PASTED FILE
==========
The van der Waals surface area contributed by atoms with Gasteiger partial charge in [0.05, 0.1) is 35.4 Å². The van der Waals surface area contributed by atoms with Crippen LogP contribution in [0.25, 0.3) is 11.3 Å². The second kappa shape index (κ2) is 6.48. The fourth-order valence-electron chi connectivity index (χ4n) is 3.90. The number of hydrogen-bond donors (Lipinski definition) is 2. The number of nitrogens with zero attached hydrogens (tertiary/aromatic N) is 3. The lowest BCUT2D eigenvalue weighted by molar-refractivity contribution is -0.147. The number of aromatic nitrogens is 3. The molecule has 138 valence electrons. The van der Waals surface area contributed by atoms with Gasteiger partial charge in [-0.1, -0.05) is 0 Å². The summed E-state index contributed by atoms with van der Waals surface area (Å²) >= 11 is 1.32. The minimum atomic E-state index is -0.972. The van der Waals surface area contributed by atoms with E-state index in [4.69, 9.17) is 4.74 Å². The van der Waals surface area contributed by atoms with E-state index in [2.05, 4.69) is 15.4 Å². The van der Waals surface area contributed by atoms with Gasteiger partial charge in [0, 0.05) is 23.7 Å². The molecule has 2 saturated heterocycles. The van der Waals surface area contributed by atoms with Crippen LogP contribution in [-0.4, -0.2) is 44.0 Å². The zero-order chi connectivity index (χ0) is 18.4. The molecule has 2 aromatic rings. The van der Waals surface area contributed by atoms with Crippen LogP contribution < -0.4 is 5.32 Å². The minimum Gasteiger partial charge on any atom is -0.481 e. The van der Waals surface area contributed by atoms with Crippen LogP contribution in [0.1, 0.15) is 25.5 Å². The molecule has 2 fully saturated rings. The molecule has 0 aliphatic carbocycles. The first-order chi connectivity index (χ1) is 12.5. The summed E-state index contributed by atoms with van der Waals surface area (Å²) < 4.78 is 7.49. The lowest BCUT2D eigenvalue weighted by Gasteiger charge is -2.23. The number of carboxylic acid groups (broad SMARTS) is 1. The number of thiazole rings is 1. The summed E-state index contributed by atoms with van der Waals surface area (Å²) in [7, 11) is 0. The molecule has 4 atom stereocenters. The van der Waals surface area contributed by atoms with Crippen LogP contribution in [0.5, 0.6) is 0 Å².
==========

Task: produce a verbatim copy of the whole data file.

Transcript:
The van der Waals surface area contributed by atoms with Gasteiger partial charge in [0.05, 0.1) is 35.4 Å². The van der Waals surface area contributed by atoms with Crippen LogP contribution in [0.25, 0.3) is 11.3 Å². The second kappa shape index (κ2) is 6.48. The fourth-order valence-electron chi connectivity index (χ4n) is 3.90. The number of hydrogen-bond donors (Lipinski definition) is 2. The number of nitrogens with zero attached hydrogens (tertiary/aromatic N) is 3. The lowest BCUT2D eigenvalue weighted by molar-refractivity contribution is -0.147. The number of aromatic nitrogens is 3. The molecule has 138 valence electrons. The van der Waals surface area contributed by atoms with Gasteiger partial charge in [-0.1, -0.05) is 0 Å². The summed E-state index contributed by atoms with van der Waals surface area (Å²) >= 11 is 1.32. The minimum atomic E-state index is -0.972. The van der Waals surface area contributed by atoms with E-state index in [4.69, 9.17) is 4.74 Å². The van der Waals surface area contributed by atoms with E-state index in [2.05, 4.69) is 15.4 Å². The van der Waals surface area contributed by atoms with Gasteiger partial charge in [0, 0.05) is 23.7 Å². The molecule has 2 saturated heterocycles. The van der Waals surface area contributed by atoms with Crippen LogP contribution in [-0.4, -0.2) is 44.0 Å². The zero-order chi connectivity index (χ0) is 18.4. The molecule has 2 aromatic rings. The van der Waals surface area contributed by atoms with Crippen LogP contribution < -0.4 is 5.32 Å². The minimum Gasteiger partial charge on any atom is -0.481 e. The van der Waals surface area contributed by atoms with Crippen LogP contribution in [0.1, 0.15) is 25.5 Å². The molecule has 2 fully saturated rings. The molecule has 0 aliphatic carbocycles. The first-order chi connectivity index (χ1) is 12.5. The summed E-state index contributed by atoms with van der Waals surface area (Å²) < 4.78 is 7.49. The lowest BCUT2D eigenvalue weighted by Gasteiger charge is -2.23. The number of carboxylic acid groups (broad SMARTS) is 1. The number of thiazole rings is 1. The summed E-state index contributed by atoms with van der Waals surface area (Å²) in [7, 11) is 0. The molecule has 4 atom stereocenters. The van der Waals surface area contributed by atoms with Crippen LogP contribution in [0.5, 0.6) is 0 Å².